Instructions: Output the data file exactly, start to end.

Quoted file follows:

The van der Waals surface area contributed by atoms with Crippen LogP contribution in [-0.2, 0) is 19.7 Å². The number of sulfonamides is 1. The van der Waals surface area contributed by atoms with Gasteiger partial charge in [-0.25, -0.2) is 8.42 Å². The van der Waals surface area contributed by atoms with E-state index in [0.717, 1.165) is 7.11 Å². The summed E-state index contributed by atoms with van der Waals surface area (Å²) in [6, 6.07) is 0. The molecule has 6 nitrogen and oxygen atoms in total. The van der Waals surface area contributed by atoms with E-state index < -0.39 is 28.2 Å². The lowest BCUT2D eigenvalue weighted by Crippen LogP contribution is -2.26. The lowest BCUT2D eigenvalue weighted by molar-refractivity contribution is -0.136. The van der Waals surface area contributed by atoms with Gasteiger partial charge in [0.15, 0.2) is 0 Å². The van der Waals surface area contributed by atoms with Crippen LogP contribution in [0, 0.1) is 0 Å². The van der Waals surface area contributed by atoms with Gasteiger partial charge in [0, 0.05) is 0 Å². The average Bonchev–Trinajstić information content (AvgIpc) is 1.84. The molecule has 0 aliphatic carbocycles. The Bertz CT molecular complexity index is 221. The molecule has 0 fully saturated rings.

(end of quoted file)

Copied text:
The van der Waals surface area contributed by atoms with Crippen LogP contribution in [-0.2, 0) is 19.7 Å². The number of sulfonamides is 1. The van der Waals surface area contributed by atoms with Gasteiger partial charge in [-0.25, -0.2) is 8.42 Å². The van der Waals surface area contributed by atoms with E-state index in [0.717, 1.165) is 7.11 Å². The summed E-state index contributed by atoms with van der Waals surface area (Å²) in [6, 6.07) is 0. The molecule has 6 nitrogen and oxygen atoms in total. The van der Waals surface area contributed by atoms with E-state index < -0.39 is 28.2 Å². The lowest BCUT2D eigenvalue weighted by Crippen LogP contribution is -2.26. The lowest BCUT2D eigenvalue weighted by molar-refractivity contribution is -0.136. The van der Waals surface area contributed by atoms with Gasteiger partial charge in [0.15, 0.2) is 0 Å². The van der Waals surface area contributed by atoms with Crippen LogP contribution in [0, 0.1) is 0 Å². The van der Waals surface area contributed by atoms with Gasteiger partial charge in [0, 0.05) is 0 Å². The average Bonchev–Trinajstić information content (AvgIpc) is 1.84. The molecule has 0 aliphatic carbocycles. The Bertz CT molecular complexity index is 221. The molecule has 0 fully saturated rings.